KLEINBERG: Oh, I mean, I’m familiar with those posts that you’re talking about, and I’ve seen those posts before, and I’ve seen people make fun of SPF factors and all those kinds of crazy things. And honestly, my reaction is it doesn’t surprise me. Terrible reaction. Right? It doesn’t surprise me because that’s what I’m expecting these days. I don’t necessarily think it’s that there are so many people out there that don’t believe that using sunscreen is good for you. I think it’s people who actually want to put that stuff out there to set up a false narrative. And obviously, I don’t have to tell you that’s disturbing and alarming in so many ways. But if I had to sum up what you’re saying, I think the reason, and I’ll say it again, I think the reason why people do it is because everything that’s put in place right now allows them to do it easily.
WILSON: According to Kleinberg, what allows people to spread misinformation so easily boils down to shrinking attention spans and prioritizing shock value.
KLEINBERG: On social media, we do not read, we scan. If you remember one thing about social media, it really has to be that we’re all pressed for time. There’s this amazing stat out there that says, in your Facebook feed used to say, and I want to say this is 10 years ago, used to say we have three seconds in order to catch somebody’s attention in a Facebook feed. So when we’re talking about content creation, we were talking about those three seconds to get people interested. Ever since then, that number has changed, and it is now 1.7 seconds. That is because people are pressed for time or so they say. So what’s happening is I don’t think you’re getting people out there that are like, “Haha, I want to say that sunscreen is not going to help people.” I think it’s like, “Oh, this is shocking. I have to show my friends,” they hit retweet, they don’t understand what it means, and the cascade of events that take place when they start by doing that and because algorithms are set up the way they are show people the most shocking things or what they think is the most shocking things. We end up in a situation like you’re talking about now.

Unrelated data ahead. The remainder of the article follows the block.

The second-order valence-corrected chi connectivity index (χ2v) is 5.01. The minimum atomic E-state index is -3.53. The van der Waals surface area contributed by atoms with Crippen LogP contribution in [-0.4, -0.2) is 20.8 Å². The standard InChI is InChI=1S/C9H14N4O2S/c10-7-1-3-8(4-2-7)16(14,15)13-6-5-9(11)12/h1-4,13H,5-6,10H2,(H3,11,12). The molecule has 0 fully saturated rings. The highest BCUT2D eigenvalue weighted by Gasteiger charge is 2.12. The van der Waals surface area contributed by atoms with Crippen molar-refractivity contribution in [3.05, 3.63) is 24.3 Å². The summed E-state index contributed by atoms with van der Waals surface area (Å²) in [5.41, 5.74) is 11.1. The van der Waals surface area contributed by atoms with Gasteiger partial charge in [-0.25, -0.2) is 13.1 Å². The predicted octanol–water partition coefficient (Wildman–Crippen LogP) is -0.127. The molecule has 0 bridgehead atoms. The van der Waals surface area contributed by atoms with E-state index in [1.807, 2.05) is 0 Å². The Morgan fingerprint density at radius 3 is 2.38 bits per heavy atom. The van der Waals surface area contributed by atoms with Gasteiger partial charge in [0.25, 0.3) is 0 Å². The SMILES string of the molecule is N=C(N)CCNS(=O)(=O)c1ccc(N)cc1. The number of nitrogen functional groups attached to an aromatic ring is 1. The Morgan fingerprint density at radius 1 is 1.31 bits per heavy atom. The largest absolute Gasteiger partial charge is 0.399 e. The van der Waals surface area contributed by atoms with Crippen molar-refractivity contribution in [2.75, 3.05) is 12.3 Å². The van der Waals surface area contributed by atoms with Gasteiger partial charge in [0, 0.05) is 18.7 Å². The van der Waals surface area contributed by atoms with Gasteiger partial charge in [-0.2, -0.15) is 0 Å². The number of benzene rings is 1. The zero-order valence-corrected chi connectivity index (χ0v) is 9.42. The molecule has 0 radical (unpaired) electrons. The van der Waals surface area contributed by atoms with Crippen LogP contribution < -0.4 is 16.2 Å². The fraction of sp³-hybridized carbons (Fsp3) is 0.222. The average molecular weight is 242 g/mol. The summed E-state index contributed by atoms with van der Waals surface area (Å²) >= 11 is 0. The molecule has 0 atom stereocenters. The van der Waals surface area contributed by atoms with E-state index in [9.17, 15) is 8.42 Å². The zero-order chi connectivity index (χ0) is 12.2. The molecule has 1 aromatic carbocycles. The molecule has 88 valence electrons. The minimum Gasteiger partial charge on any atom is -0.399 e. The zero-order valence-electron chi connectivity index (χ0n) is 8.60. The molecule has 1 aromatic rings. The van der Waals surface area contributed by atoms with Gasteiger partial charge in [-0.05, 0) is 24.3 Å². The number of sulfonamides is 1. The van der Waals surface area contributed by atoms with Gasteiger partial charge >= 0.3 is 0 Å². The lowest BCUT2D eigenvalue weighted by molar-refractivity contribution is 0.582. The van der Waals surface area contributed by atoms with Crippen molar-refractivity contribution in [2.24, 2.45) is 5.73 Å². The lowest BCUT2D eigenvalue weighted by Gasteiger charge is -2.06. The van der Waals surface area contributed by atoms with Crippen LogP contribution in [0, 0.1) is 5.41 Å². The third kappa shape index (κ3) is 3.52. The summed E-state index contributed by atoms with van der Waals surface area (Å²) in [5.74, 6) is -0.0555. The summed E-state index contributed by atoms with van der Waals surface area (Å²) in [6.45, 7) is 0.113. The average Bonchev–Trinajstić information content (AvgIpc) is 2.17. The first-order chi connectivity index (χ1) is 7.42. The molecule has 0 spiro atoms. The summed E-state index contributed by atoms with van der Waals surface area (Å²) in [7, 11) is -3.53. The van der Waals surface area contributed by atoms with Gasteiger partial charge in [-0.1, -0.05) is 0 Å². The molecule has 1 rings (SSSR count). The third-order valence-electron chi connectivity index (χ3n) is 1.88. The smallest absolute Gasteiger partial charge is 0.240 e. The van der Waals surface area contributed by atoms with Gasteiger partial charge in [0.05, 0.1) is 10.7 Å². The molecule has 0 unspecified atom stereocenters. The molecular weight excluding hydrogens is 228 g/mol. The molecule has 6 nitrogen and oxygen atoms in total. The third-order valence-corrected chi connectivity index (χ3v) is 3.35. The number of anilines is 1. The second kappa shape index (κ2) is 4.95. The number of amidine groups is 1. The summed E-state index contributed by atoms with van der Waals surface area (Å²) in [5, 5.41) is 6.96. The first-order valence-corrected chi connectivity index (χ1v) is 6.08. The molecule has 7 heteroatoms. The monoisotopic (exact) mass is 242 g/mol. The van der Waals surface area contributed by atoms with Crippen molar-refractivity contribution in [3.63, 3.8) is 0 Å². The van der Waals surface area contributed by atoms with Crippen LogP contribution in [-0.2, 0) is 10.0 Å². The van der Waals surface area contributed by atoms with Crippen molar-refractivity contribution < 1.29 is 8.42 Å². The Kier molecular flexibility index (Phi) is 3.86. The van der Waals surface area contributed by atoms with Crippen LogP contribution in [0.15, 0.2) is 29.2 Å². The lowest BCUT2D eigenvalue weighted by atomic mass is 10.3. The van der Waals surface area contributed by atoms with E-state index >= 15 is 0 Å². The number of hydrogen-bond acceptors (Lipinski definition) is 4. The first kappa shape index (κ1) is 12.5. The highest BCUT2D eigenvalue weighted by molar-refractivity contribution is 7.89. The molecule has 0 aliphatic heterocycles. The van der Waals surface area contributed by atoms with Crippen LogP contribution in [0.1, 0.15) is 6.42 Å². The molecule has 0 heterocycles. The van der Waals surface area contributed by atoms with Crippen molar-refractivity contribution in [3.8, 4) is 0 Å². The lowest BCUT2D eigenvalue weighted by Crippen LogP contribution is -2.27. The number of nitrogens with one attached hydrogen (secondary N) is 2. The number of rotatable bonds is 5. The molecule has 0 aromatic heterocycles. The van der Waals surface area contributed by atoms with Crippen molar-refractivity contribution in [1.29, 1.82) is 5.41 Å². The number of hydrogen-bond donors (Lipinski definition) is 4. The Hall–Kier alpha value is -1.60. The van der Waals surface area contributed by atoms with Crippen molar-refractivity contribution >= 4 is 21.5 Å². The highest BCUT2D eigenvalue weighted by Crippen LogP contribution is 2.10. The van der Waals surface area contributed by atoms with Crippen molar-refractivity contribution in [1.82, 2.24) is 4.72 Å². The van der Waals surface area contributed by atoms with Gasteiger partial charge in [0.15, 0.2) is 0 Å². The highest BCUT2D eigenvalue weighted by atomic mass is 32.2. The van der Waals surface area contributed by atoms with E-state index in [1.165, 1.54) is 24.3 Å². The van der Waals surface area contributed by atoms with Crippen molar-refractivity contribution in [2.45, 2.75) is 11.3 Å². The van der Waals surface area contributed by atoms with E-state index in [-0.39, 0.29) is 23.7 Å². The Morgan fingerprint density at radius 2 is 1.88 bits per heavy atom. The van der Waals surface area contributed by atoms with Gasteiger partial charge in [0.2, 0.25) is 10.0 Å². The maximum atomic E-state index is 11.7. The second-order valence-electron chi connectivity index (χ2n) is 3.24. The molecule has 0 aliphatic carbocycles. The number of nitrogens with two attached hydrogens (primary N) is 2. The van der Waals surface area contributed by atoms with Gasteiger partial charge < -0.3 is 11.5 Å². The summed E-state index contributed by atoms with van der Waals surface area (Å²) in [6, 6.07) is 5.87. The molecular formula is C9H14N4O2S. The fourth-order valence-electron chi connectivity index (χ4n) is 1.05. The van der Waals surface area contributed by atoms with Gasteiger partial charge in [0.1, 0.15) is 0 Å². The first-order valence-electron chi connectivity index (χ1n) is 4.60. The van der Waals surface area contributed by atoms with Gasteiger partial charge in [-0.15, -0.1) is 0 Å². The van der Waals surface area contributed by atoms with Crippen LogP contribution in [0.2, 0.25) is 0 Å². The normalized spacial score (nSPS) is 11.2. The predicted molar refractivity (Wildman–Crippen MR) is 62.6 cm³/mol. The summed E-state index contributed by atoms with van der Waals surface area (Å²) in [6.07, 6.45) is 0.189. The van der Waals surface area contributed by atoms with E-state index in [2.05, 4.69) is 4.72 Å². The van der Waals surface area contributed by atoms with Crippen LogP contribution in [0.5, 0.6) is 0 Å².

WILSON: But when it comes to identifying misinformation and preventing its spread, Kleinberg has several pieces of advice.
KLEINBERG: Number one, do not immediately share something you see on social media, blanketly just click a button. Don’t ever do that. I think if everybody were to take 15 to 30 seconds to Google what they are about to share on social media, the world would be a better place. One of the other things you want to be very careful of is when you are sharing something from another social media account — Twitter, Facebook, Instagram, TikTok, Snapchat, doesn’t matter — take a look at how long that account has been online. Take a look at how many followers that account has. There is a big difference between a celebrity who’s out there saying, “I don’t believe in vaccines” and an account that was just created 14 hours ago that has one message and the message is “sunscreen doesn’t work.”
WILSON: Despite seeing plenty of room for improvement, Kleinberg is hopeful for the future of social media.
KLEINBERG: I do believe that the social media we have now, for whatever reason, is broken. I do believe, but I don’t believe it’s necessarily beyond repair. I think there are ways to still make good things happen. And I think when we’re talking about topics like gun safety or anything to do in the health space, I think it’s much more important to try to find these positive and accurate messages and get people to share them, because there’s still a lot to be said for how fast the speed of information moves on social media.
WILSON: As you soak up the summer sun, be sure to protect your skin and apply that sunscreen. And while you’re at it, pay attention to your social media hygiene. For Medill Newsmakers, I’m Drake Wilson.
Drake Wilson is a video/broadcast graduate student at Medill. You can follow him on Twitter at @DrakeyWilson.